The Ecuadorian Squirrel Hawk – 2

The unusual behaviour of these birds has also led to a change in the appearance of Ecuadorian squirrels, whose tails are, on average, 65% shorter than in other squirrel species. These squirrels also sit on their tails when at rest unlike other squirrels whose tails stick out behind them when they are sitting still eating a nut. It’s also believed the Ecuadorian Ground Squirrel may have evolved from particular families of Ecuadorian Squirrels who lived close to hawk’s nests and who were attacked more than other squirrels.

These squirrels confused early explorers who would see a squirrel that had been attacked by an Ecuadorian Squirrel Hawk and conclude they had found the squirrel equivalent of the Manx Cat.  Once the explanation was discovered, some Victorian explorers even began to explore the Isle of Man, looking for a Manx Cat Hawk, a potential distant relation of the Ecuadorian Squirrel Hawk, but no evidence of this bird was ever found.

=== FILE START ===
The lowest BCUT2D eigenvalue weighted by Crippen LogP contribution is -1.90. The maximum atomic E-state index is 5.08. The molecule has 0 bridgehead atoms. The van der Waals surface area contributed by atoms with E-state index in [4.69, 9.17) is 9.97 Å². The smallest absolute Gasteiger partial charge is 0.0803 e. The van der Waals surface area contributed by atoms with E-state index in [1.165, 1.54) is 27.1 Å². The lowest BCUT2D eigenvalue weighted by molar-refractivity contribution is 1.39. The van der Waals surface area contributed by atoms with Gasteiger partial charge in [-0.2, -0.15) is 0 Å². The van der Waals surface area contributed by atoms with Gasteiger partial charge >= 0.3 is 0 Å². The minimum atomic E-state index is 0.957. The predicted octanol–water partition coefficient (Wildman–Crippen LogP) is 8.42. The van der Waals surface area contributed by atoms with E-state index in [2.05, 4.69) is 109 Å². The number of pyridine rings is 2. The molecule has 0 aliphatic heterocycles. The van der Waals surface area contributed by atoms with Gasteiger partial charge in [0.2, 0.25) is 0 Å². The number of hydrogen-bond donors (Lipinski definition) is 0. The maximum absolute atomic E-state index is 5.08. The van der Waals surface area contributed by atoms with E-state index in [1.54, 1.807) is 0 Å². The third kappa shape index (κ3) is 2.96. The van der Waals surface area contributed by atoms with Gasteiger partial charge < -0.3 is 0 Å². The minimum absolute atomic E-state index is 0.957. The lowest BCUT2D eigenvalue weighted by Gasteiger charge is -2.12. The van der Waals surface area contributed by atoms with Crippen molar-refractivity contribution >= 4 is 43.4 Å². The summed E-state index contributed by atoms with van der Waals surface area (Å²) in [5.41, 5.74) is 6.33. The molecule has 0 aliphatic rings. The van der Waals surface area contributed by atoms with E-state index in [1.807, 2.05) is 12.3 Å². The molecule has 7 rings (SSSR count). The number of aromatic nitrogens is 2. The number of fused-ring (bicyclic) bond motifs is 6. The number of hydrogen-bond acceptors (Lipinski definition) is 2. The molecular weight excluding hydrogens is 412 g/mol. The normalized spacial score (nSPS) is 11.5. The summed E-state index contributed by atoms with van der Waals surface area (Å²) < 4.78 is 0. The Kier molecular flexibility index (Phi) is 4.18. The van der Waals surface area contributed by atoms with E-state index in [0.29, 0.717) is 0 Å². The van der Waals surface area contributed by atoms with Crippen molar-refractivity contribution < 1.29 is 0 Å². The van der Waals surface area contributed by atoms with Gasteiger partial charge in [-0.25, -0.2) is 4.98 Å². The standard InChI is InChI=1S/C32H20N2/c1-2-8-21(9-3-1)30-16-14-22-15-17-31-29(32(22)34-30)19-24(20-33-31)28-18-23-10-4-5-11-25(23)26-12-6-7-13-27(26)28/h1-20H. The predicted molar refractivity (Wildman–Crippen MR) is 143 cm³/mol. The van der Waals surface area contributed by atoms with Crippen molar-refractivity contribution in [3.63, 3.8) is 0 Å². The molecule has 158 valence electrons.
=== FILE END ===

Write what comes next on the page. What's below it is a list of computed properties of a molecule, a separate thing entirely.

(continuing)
This is an extract from the book Animals Evolution Avoided

Published by Julian Worker

Julian was born in Leicester, attended school in Yorkshire, and university in Liverpool. He has been to 94 countries and territories and intends to make the 100 when travel is easier. He writes travel books, murder / mysteries and absurd fiction. His sense of humour is distilled from The Marx Brothers, Monty Python, Fawlty Towers, and Midsomer Murders. His latest book is about a Buddhist cat who tries to help his squirrel friend fly further from a children's slide.

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